Dr. J. L. Bidenkap, Physician to the Department for Skin Diseases, Rig’s Hospital, and Lecturer on Dermatology at the University of Christiania, Norway, says,. under the title of "Curative Treatment:"—" There has been searched in vain for remedies which have a direct favourable influence on the disease, or specifics. Mercurial preparations have, of course, been tried to a considerable extent. They have, however, but little or no influence on the disease, and often do harm. The reported few favourable results, or even recoveries, of the employment of these agents have possibly been due to accident, or in some cases to an erroneous diagnosis, the disease having been confounded with syphilis. The same is also the case with iodine preparations, which, according to the experience of Danielssen, are liable to evoke acute outbreaks, and on the whole are hardly advantageous, any more than bromine combinations. Antimonial preparations, and particularly tartar emetic, have, among others, been tried by Danielssen in increasing doses for long periods, but, it seems, without notable effect. Arsenic seems to have little or no influence, and this applies to most remedies of the same class. Of vegetable drugs there are a great many which have been vaunted as specifics at the places where the people understood to gather and to use them. In the European hospitals, however, these remedies have proved more or less inert. I have used salicylic acid for long periods of time; but, contrary to the experience of others, I have seen more harm than benefit from the use of it."

"Of therapeutic remedies it is mainly baths, tepid tub and steam baths, which seem to act favourably, and the general health of the patients often improves greatly by their methodic employment."—Abstract of Lectures on Leprosy, 1886,pp. 65-67.

In a Report on Leprosy in New South Wales, Mr. Edmund Sager, the Secretary to the Board of Health,. Sydney, says :—" In adopting the system of segregating cases of leprosy, the Board has had before it the fact that the disease is, so far as at present known, incurable, and that its efforts must be directed to prevent its reproduction or spread."

The Report of the Inspector of Asylums, Cape of Good Hope, presented to both Houses of Parliament, 1891, referring to leprosy, p. 30, says :—" There is no reason to believe that specific treatment has in any case effected a cure. Gurjun oil, arsenic, potassium iodide, and icthyol have been tried without any result beyond what would be expected of healthy surroundings and good diet."

In the Report of the Select Committee on the Spread of Leprosy, Cape of Good Hope, under the head of "Minutes of Evidence," July 1889, I find the following:--

Dr. W. H. Ross, Police Surgeon at Cape Town for twenty-two years, under examination—

Q. 323. "During your stay at Robben Island has it ever been seriously attempted to treat leprosy as a disease in the same way, as any other disease would be treated at a public hospital or asylum?"—"We endeavour to alleviate their sufferings, but very little can be done, except to treat symptoms and complications as they arise in this incurable and hopeless malady."

Dr. H. C. Wright testified—

Q. 21. "Leprosy is a disease for which as yet we have found no cure."

Q. 33. " Have you had any experience of the remedies tried for the cure of leprosy? "—"I do not know of any cure."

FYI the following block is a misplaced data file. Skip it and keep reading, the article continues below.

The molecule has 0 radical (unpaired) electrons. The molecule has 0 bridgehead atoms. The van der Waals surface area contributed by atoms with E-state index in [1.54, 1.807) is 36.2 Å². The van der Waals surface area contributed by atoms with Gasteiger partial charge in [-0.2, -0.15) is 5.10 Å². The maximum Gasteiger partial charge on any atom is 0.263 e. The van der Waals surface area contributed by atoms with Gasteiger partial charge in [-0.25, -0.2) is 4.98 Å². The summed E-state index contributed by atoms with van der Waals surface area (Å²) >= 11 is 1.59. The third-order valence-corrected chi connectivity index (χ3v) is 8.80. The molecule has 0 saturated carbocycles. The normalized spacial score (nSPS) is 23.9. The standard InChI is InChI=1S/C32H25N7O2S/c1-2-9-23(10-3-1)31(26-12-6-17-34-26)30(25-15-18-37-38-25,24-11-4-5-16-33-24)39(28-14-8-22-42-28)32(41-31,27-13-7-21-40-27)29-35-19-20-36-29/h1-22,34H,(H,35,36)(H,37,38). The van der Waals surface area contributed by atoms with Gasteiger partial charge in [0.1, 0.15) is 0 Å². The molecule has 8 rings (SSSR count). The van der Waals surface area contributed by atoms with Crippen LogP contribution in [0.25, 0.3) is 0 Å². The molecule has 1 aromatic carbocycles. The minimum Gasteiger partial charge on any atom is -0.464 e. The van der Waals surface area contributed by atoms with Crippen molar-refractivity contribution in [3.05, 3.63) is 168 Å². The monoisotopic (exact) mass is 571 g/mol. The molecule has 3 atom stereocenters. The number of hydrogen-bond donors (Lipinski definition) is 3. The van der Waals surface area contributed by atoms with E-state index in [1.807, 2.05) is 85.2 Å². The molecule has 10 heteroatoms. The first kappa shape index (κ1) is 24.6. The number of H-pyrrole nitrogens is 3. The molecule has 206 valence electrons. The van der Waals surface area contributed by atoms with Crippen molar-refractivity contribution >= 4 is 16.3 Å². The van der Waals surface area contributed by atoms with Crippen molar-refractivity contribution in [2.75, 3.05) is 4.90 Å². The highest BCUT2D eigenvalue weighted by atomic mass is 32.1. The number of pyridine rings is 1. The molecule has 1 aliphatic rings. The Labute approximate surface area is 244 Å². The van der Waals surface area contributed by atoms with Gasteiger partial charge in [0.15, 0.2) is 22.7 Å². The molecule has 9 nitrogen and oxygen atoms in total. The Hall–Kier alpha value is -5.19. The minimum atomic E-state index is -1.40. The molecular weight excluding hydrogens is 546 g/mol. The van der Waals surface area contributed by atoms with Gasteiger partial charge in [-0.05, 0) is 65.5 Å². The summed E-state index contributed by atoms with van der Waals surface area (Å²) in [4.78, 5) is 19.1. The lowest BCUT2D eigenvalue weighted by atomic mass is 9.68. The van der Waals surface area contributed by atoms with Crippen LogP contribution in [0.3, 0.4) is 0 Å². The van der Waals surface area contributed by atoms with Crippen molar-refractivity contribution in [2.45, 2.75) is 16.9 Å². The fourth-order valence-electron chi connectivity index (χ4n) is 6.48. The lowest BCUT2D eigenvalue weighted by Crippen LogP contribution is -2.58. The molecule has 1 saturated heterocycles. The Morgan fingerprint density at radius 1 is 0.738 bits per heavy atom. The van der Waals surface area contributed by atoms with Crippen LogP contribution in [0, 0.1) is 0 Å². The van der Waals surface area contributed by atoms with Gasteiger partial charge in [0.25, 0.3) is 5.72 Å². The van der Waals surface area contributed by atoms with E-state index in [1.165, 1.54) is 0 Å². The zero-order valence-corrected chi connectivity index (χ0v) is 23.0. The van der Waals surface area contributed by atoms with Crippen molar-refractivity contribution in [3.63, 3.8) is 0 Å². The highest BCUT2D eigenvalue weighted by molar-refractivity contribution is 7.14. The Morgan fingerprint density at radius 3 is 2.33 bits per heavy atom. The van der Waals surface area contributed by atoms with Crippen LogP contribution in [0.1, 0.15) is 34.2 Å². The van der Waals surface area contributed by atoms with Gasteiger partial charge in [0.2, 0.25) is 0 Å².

Q. 36. "You are, however, of opinion that leprosy is incurable ? "—" I do not think that we have found any specific for it. I think all authorities are agreed as to that."

Dr. Beck testified—

Q. 176. "Leprosy cannot be cured, the disease must run its course, and the patient dies."

Dr. J. H. Cox testified—

Q 227. "I believe that it (leprosy) is not curable."

The Report (page ix.) says :—" In the anaesthetic form of the disease there is not much actual physical pain, but in that as well as in the tubercular form the patient undergoes a gradual physical and often moral decay which renders him an object peculiarly deserving of the compassionate care of the State."—Cape of Good Hope, Report of the Select Committee on the Spread of Leprosy, July, 1889.

As to therapeutic means, Dr. Alexander Abercromby observes :—" The animal, the mineral, and the vegetable kingdoms may be said to have been ransacked. By some the chloride of mercury and the bichloride, in combination with sarsaparilla, have been highly extolled; whilst others, relying more upon antimony as a curative means, have given it as their opinion that mercury is positively injurious. In large doses all seem to agree that it aggravates the disease."—Thesis on Tubercular Leprosy, p. 20.

The same authority, writing April 20, 1892, from Cape Town, in a letter to myself, says :—" After more than thirty years experience as regards the treatment of the disease ‘medicine makes no impression upon it even in the earlier stages.’"

In a Special Report on Leprosy from Robben Island for 1891, Dr. S. P. Impey, Medical Superintendent, says :—" A good deal is said and done when small-pox threatens our country, but how much more dreadful is leprosy than small-pox. Small-pox may kill hundreds in a few days, but all who suffer do not die. Leprosy is fatal in all cases, and all who once catch it, after lingering for a few years a life worse than death, shunned by all, they become outcasts, with no hope of cure before them, and die objects of abhorrence and pity."—Reports presented to both Houses of Parliament by Command of His Excellency the Governor of the Cape of Good Hope, Cape Town.

The Lancet, of April 16, 1892, has a leading article on the results of this mode of treatment of leprosy Referring to the experiments of Dr. Danielssen (of Norway), it says :—